Initially, no rigid distinction was made between social anthropology and sociology, but they separated as teaching disciplines in the 1950s. In the field of research, however, the distinction between social anthropology and sociology continues to be blurred. Ghurye, Srinivas, S. C. Dube, and Andre Beteille, among others, have argued that sociologists in the Indian context cannot afford to make any artificial distinction between the study of tribal and folk society on the one hand and advanced sections of the population on the other; nor can they confine themselves to any single set of techniques. Yogesh Atal (1985) points out that this is true of several countries in Asia and the Pacific; social anthropologists have extended the scope of their investigation to micro communities in rural as well as urban settings in their own country, and sociologists have found the anthropological method of fieldwork and participant observation useful in their research. Even the Indian Council of Social Science Research (ICSSR) treats both these disciplines together in its two surveys of research, the first covering the period upto 1969 (ICSSR 1972–1974) and the other from 1969 to 1979 (ICSSR 1985–1986); the same approach continues for the third survey, now under way, for the period 1979 to 1987.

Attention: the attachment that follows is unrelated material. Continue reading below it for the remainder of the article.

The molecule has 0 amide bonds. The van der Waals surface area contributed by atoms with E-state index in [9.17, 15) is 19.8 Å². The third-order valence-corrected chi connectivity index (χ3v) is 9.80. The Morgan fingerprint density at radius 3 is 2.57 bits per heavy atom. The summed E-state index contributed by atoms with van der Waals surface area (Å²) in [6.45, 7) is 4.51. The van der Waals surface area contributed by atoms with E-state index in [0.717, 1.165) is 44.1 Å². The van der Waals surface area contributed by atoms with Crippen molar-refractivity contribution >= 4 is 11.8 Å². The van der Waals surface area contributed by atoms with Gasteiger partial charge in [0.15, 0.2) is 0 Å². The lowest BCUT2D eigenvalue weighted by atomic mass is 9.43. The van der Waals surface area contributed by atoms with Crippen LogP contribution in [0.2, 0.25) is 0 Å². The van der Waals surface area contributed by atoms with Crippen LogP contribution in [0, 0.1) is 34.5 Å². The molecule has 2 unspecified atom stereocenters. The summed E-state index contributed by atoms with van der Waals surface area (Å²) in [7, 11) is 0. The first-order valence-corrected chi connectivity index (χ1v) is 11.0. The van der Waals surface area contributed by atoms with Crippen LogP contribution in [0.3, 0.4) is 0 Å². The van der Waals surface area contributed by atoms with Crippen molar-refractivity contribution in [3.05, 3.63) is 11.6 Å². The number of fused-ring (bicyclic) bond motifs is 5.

There have been continuous debates regarding the need for indigenization of sociology, or ‘‘sociology for India’’ and the relevance of Indian sociology (Sharma 1985; Unnithan et al. 1967). One side of the debate started with the suggestion of Dumont and Pocock (1957) that ‘‘in principle, . . . a sociology of India lies at the point of confluence of Sociology and Indology’’ (p. 7). The proponents of an Indological approach in sociology emphasize that the contextual specificity of Indian social realities could be grasped better from the scriptural writings. Gupta (1974) points out the need for separating normative and actual behavior. Oommen (1983) pleads that ‘‘if sociology is to be relevant for India as a discipline it should endorse and its practitioners should internalize the value-package contained in the Indian Constitution’’ (p. 130), that is, socialism, secularism, and democracy rather than hierarchy, holism, pluralism, and so forth as pointed out by the Indologists. Another side of the debate is identified with a paradigm of Indian sociology free from academic colonialism—that is, borrowed packages of concepts and methods from other cultures, particularly the West, that supposedly do not have relevance for the Indian social, historical, and cultural situation (Singh 1986). However, although most sociologists are not hostile to using Western concepts, models, and analytical categories, they want their adaptations to suit the Indian sociocultural setting. Singh (1986) analyzes the contents and salient orientations of the presidential addresses delivered by M. N. Srinivas, R. N. Saksena, Ramkrishna Mukherjee, S. C. Dube, A. R. Desai, and M. S. Gore at the conferences of the Indian Sociological Society. He observes that there is a deep concern with the issue of relevance in the contexts of social policies, normative analysis of these policies, and the role of sociologists in understanding, critical appraisal, and/or promotion of these normative objectives of development and change in India.